Students will learn to perform works from various periods of music, and will study them from the standpoint of interpretation and analysis. There may be individual or group projects (solo works or chamber music), and regular coachings will be supplemented with readings that will discuss issues of interpretation, and musical perception and reception as relevant to performance. Various methodologies for analyzing music will be studied and evaluated. A brief audition is required to establish proficiency on an instrument, and students should contact the music department to set up an audition time.

Area of Study: Sonic Art
Prerequisite: departmental audition

Principles in Composition - MUSIC-UA 307
Section 001: Tuesday & Thursday  2:00-3:15 (Silver 220)
Instructors: Elizabeth Hoffman
Emphasizes modern-day writing procedures. Frequent composition as well as study of musical scores. Students compose an original piece of music for performance in an end-of-semester concert by professional New York musicians.

The class will include a brief survey of issues specific to contemporary composition, and a collaborative exploration of the difference between experimental composition and style-based approaches. During the semester we will study techniques and technical fundamentals that span 1) acoustic composition (namely, acoustics, notation, tuning and standardization, and theories of performance); and 2) electroacoustic and computer composition (namely, techniques and theories of stereo and multi-channel sound, sound synthesis, timbre and sound composition, and algorithmic composition). We will collectively pursue projects that span numerous genres including pop, rock, classical, and experimental, considering through the creative work questions of the timeliness of concepts such as originality, longevity, universality, intercultural awareness, art and politics, and values of cultural preservation and accessibility.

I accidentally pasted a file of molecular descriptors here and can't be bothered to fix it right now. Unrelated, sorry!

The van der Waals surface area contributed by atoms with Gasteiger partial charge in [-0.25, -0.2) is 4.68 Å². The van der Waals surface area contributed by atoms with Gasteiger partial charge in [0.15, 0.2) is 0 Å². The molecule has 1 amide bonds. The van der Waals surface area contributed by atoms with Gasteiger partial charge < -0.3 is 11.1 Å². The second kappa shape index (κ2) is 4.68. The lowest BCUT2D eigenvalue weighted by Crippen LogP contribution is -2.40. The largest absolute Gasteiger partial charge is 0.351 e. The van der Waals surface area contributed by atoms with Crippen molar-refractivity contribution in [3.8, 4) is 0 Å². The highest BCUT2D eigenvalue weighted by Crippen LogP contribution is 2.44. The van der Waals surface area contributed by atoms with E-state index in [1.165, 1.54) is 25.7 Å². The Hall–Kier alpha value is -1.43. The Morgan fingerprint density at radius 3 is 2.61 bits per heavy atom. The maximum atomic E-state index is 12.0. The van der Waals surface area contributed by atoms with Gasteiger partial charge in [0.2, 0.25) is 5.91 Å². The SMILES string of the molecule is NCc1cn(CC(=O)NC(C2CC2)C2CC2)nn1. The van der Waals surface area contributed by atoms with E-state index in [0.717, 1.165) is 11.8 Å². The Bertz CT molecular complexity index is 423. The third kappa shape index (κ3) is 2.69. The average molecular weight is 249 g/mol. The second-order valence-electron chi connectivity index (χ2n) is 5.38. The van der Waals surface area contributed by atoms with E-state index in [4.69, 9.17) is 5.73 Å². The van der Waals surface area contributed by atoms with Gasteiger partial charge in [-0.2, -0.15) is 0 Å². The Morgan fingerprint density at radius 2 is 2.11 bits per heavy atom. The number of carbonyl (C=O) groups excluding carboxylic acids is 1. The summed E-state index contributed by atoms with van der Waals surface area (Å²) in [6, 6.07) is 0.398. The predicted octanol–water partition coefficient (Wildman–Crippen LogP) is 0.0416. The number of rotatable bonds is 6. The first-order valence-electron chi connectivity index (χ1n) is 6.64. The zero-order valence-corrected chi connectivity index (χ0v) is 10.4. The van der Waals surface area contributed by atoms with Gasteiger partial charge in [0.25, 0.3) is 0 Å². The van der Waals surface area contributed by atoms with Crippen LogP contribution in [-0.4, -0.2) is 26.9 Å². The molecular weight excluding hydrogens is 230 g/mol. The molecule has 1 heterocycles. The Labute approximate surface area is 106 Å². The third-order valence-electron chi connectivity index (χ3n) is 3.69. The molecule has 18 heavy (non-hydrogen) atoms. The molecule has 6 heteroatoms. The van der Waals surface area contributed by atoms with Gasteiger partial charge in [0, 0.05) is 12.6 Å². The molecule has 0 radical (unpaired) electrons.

Area of Study: Sonic Art

Special Studies: Weimar Music and Thought - MUSIC-UA 901 (section 001)

Tuesday & Thursday 11:00-12:15 (Silver 218)
Instructor: Brigid Cohen
This course explores the musical thought, creativity, and cultures of Weimar Germany (1919-1933). The end of World War I brought vertiginous changes to a nation grappling with the violence of its recent past while imagining a future in democracy. This unstable situation brought the opportunity to rethink society and culture from is very roots. Toward this end, music offered a means to imagine radically new modes of community, communication, and perception. This course will focus on musics connected with experimentalist movements and techniques including Dada, the Bauhaus, montage, "New Objectivity," Zeitoper, and cabaret. Composers and performers we will consider include Alban Berg, the Comedian Harmonists, Marlene Dietrich, Hanns Eisler, Paul Hindemith, Ernst Krenek, Lotte Lenya, Carola Neher, Vladimir Vogel, Kurt Weill, and Stefan Wolpe. We will also study Weimar-era thought about music and culture, including the work of Theodor W. Adorno, Hannah Arendt, Walter Benjamin, Bertolt Brecht, and Siegfried Kracauer. Finally we will confront the legacies of Weimar music and culture in Nazi Germany and in diaspora.
Area of Study: Music, History, and Cultures

Special Studies: From Thought to Sound-An Exploration in Composition - MUSIC-UA 901 (section 002)
Tuesdays  3:30-6:00 (Silver 220)
Instructor: Friedrich Kern
The course will give you the knowledge and tools you need to compose and produce music. Students should have previous exposure to music fundamentals (comparable to 'Elements of Music'). No previous composition or performance experience necessary but strongly encouraged. The course will cover fundamentals of music theory, exploration of musical styles, elements of music production, and technical aspects of composition (notation, Sibelius notation software, Ableton Live, mixing, performing). This class will also culminate in a concert where student pieces are performed by musicians (either students of the class or outside performers).

Area of Study: Sonic Art
Prerequisite: Elements of Music or equivalent experience